Protest over full cost recovery for meat inspection
Meat industry leaders have united in opposition to Food Standards Agency (FSA) plans for full cost recovery and are now calling on the government to step into the debate.
In an open letter to Defra's Secretary of State Caroline Spelman, all the leading processing bodies and livestock industry organisations called on the minister to intervene in the hopes of avoiding "what we fear will be very adverse consequences for the meat and livestock industry".
The FSA, which the industry describes as a "high-cost monopoly public service provider", is currently consulting on proposals for full cost recovery for meat inspections, a move that could mean an additional £32m in costs imposed on the industry.
The letter from 13 organisations, including the National Farmers' Union, the British Meat Processors Association, the Association of Independent Meat Suppliers and the Scottish Association of Meat Wholesalers, points out that, as far as industry is concerned, the FSA has failed to reduce its costs to a sufficient level. It said: "The cost of official controls chargeable to industry prior to transformation was just under £57m and is now said to be £55m, and this small decrease has occurred at a time when the industry has contracted considerably and the cost of official veterinarians to the FSA has gone down.
"Much more can and should be done. If the FSA cannot or will not do more to reduce its costs, an alternative delivery model should be examined."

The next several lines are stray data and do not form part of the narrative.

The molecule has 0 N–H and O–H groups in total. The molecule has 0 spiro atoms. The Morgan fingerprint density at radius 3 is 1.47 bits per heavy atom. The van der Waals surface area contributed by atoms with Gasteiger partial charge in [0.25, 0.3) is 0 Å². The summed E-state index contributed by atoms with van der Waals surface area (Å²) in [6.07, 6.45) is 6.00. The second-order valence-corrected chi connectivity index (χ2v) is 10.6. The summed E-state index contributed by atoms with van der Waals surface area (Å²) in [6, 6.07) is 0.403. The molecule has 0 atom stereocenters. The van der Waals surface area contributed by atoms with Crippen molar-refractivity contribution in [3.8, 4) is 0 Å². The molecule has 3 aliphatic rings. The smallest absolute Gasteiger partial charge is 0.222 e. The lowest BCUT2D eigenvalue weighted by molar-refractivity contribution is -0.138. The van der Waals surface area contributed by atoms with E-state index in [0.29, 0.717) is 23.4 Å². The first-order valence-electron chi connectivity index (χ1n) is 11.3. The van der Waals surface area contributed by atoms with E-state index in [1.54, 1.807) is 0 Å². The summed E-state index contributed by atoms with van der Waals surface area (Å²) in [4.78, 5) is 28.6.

The organisations warn the extra £32m in costs will simply be passed down the chain and will ultimately affect industry competitiveness and sustainability. "The meat industry, as part of the wider food industry, makes a valuable contribution to the national economy through domestic and export sales, and employment," added the letter. "The FSA's proposals will reduce this contribution. Further, ministers say they want to increase UK food production and are concerned about food security, but any further erosion of the industry's competitiveness and sustainability is inconsistent with these wider aims."
The letter called on Spelman to put off plans for full cost recovery until a full review of the FSA's delivery of meat inspection is carried out and market-tested in order to identify where further streamlining and efficiencies are possible.
Responding to the letter, a Defra spokesperson said: "We hope those with an interest in charges for meat inspections will take part in the FSA's consultation, so that decisions will be made based on all available information."
Andrew Rhodes, director of operations with the FSA, expressed disappointment at the letter. "We have already made significant efficiencies which are far higher than those stated. The total cost of delivering official controls in 2006/7 was £59.7m, which is the equivalent at today's prices to £68.9m. We have made a saving of £13.4m. We recognise there is more to do. As part of the current consultation, we have committed to further reduce costs by £5.5m to £50m over the next four years."